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Audi allroad Tires and Wheels
The tires are supposed to be a compromise offering some off road capabilities, some all season capabilities and a nod to the fact that the allroad is after all based on a German sport sedan/avant (the A6). The best of all worlds, at least that was the original idea -- the worst of all worlds in practical terms.
In stock form the allroad really does have a pretty capable sporty sedan-like vehicle lurking just beneath the surface. The easiest, quickest way to uncover this aspect is simple: new tires.
The tires must closely conform to the geometry of the OE tires if you wish to do a replacement with some "upside potential" (upside performance that is).
Depending on where you live you will either want to do All Season tires which pretend to have some winter capabilities (and in truth they have some) or 3 season tires (with dedicated winter tires for your local's climate).
The single most popular tire for the OEM wheels for the allroad appears to be Michelin Pilot Sport All/Season's in "plus zero" size 245 x 50 x 17".
The geometry is preserved by this size. Indeed this size is virtually perfect for the car and its factory OE wheels -- in my opinion it is an "11" on a scale of 1 - 10 for fitment and performance.
If you don't need all seasons, you can look for tires in this size that are termed UHP (ultra high performance) or MAX (maximum performance). The above mentioned Pilot Sport A/S are a hybrid tire in that they are both UHP and all season. As far as I know there are no MAX and all season rated tires available.
The UPH and MAX tires (A/S or 3 season) will improve the turn-in and overal responsiveness of the allroad -- even if everything else is 100% bone stock.
Note: UHP and MAX tires rarely are good for more than 20,000 miles and UHP A/S tires if driven in a 4 season climate 1,500 miles/month will really only have one good winter in them, even if they are not otherwise worn out -- it just goes with the territory. UHP and MAX tires do what they do (so well) because they have sticky tread -- sticky tread is, more or less, "soft" and gives great dry and wet traction at the expense of tread life.
A longer lasting, harder tire will be a mismatch for the allroad's suspension and capabilities.
So, plus zero - absolutely yes. 245 x 50 x 17" is THE way to go. Even greater improvements in the handling dept can be had by going plus 1 which means NEW WHEELS and 245 x 45 x 18" tires (this is the allroad 4.2 set up, FYI and there are 18" wheels available from Audi for the 2.7T and 18" wheels that will fit the allroad from many many other vendors too.)
Now, having had the Pilot Sport A/S's, I can say they are excellent tires and only a fair value. Now with 1 year under my belt, I can say that the tires ARE great but frankly overpriced by about $50 to $75 per tire based on what you could buy if you educate yourself at www.tirerack.com and www.tires.com.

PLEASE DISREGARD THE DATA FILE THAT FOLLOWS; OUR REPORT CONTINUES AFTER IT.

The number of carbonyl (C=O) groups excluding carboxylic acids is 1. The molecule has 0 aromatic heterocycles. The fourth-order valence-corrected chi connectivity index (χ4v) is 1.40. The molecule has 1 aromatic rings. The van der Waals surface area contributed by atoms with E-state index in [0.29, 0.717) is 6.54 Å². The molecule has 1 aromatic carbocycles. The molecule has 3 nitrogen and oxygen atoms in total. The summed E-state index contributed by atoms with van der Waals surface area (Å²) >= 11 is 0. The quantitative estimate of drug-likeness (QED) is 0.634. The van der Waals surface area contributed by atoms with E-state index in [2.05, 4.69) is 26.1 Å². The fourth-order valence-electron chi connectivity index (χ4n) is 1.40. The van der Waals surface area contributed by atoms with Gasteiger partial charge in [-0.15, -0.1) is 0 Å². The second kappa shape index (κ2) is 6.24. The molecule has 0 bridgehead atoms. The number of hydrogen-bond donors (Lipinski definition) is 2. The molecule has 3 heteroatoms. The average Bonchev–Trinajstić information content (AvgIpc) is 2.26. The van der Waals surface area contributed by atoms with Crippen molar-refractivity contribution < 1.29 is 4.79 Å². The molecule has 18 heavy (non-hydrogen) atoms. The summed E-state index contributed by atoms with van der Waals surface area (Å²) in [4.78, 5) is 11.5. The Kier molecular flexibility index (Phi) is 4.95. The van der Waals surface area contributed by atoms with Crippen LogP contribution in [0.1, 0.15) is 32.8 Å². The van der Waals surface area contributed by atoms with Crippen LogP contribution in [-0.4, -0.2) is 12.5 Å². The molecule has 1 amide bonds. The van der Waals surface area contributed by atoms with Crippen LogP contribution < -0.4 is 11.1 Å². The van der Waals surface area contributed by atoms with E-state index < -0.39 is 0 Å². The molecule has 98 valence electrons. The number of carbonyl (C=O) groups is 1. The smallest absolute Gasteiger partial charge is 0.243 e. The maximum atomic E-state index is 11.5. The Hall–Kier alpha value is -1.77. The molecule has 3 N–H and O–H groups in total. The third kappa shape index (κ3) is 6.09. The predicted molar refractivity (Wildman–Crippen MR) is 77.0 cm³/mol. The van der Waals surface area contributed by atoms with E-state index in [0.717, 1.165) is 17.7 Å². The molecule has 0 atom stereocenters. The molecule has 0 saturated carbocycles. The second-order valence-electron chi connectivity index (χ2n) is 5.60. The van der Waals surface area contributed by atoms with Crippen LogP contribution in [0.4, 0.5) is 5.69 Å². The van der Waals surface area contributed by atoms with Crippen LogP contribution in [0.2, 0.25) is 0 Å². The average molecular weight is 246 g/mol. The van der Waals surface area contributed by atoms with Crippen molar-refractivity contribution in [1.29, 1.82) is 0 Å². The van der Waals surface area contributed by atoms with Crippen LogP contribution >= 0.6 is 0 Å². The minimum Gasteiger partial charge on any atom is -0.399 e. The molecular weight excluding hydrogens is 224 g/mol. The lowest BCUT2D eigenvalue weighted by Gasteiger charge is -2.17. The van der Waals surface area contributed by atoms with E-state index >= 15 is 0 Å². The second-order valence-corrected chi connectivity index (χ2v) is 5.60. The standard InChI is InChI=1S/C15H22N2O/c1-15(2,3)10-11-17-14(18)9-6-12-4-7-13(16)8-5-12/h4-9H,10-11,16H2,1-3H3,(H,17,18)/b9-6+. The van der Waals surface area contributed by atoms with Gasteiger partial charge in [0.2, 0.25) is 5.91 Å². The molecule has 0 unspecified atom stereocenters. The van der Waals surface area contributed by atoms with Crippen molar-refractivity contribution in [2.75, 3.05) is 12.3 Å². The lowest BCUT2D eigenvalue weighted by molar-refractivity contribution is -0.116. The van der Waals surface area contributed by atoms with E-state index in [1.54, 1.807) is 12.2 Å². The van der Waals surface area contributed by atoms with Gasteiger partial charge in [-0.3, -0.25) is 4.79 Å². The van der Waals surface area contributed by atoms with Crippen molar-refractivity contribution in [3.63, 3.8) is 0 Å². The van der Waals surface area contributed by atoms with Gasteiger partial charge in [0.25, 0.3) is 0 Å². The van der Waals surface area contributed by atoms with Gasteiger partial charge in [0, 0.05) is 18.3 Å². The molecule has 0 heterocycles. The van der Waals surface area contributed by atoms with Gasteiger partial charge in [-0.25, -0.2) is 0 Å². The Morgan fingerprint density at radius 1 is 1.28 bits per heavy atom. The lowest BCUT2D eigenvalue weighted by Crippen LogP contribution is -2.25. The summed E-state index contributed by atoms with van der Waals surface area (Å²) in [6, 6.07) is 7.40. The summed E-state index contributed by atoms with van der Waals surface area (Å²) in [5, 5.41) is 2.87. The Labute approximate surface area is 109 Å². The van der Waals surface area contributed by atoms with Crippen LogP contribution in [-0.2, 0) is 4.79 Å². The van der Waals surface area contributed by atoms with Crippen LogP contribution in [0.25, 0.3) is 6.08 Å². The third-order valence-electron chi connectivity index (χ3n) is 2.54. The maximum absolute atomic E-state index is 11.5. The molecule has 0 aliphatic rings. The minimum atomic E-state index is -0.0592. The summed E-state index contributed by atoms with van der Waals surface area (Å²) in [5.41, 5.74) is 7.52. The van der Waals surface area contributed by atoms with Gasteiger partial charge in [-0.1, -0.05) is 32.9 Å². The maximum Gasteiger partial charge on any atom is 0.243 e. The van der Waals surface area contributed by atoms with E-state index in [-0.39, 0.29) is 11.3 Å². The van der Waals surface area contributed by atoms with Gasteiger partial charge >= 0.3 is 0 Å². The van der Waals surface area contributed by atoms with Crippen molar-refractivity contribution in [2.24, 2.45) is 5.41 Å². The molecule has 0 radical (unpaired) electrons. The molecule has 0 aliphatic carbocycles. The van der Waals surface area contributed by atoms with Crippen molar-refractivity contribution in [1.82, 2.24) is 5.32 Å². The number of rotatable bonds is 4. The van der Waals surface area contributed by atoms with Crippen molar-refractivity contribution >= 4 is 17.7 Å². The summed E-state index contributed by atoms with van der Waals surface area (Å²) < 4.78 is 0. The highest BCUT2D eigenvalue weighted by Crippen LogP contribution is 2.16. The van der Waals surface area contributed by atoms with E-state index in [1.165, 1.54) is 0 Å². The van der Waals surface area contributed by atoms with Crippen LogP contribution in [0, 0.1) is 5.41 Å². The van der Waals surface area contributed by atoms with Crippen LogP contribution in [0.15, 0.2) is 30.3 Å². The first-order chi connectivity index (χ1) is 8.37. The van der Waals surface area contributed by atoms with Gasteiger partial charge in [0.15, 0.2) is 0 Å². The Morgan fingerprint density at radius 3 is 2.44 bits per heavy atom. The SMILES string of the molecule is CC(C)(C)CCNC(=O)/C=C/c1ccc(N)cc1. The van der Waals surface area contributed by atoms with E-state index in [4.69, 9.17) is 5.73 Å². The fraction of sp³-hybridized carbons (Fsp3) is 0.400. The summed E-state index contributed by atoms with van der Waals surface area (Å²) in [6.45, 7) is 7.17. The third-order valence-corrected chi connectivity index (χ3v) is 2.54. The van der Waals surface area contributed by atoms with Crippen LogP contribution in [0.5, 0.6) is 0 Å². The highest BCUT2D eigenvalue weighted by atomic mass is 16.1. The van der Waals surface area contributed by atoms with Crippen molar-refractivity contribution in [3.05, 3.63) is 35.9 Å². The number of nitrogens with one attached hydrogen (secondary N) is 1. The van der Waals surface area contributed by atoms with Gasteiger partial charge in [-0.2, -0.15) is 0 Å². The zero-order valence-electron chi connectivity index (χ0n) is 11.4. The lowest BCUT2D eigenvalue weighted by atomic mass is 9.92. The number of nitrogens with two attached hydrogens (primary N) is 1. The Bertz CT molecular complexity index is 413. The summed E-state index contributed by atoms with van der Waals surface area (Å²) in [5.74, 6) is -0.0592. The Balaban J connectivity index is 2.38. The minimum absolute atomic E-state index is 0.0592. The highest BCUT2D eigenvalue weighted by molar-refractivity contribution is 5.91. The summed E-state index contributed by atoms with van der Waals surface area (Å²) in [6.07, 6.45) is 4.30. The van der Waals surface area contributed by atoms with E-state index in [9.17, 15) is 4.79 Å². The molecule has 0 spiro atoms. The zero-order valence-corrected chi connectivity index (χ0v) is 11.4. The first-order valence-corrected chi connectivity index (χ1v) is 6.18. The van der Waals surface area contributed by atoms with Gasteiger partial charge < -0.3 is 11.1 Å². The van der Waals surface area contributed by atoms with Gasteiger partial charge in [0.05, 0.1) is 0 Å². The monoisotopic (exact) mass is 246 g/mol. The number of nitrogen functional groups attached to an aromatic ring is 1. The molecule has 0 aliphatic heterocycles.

My current set up and the one I wished I had done from day one is:
Factory OEM wheels and tires (Goodyear) for 10 winter weeks; 18" x 8.5" wheels and 245 x 45 x 18" UHP 3 season tires for the other 42 weeks. The handling with the 18"s took another major step up.
Now with respect to the suspension. My dealer used the on board allroad comupter to lower the air suspension by -12mm -- my #2 setting is about like #1 on stock set up that is. After they did this they performed an all-wheel alignment. The result is a somewhat stiffer ride but an improvement in cornering as the car is both lower and stiffer. Body roll is still an issue with such a set up: Plus sized tires and lowered suspension, that is.
However for about $200 which includes labor, you can have your dealer order A6 sport rear anti-swaybar and bushing and replace the stock allroad 15mm swaybar with the sport swaybar which is 20% thicker or 18mm. The roll or "lean" into curves is substantially reduced and the ride is not compromised.
I have no reason to believe that this will harm the vehicle or void my warranty. All the "mods" I have made, tires, wheels, lowering and swaybar have been done at the dealer with dealer approved and/or supplied parts.
Finally for another $90, I had the factory BPV's (turbo by-pass-valves) replaced with Sport BPV's, the result, smoother power, slightly stronger power and a vrooooommmmm sound kinda like the THX movie trailer as you accelerate through 6000RPM.
The whole car, and mine is a 6spd, feels stronger, sportier, more capable overall.
If you have $375 and want to go to the ultimate you can get FRONT AND REAR sway bars from www.h-sport.com that will even more totally transform the car's handling by making it corner under almost all circumstances perfectly flat.
It is, however, stiffer with the h-sport set up but since the springs and shocks are stock the ride, for most people's tastes actually is improved since virtually all remaining wallow is banished from the vehicle. Unfortunately, for me, the cost of the h-sport's since I already have the PSK rear only anti-swaybar is hard to justify since I have only 23 months remaining on my lease.
Now, chipping the engine is another matter, and it is one of hot debate and potential cost if you have a mod (chip) unfriendly dealer. Personally only the tiptronic versions need such a mod as they are, IMHO, castrated at birth by the programming and gear ratios of the tiptronic -- which as you may know imparts both a slower acceleration capability and a "hesitation" that has been dubbed "tip-lag." If you are shopping for an allroad and must have a tiptronic, go with the 4.2 -- just remember that a 6spd 2.7T is quicker than a $6,000 more expensive 4.2 tip.
Drive it like you live!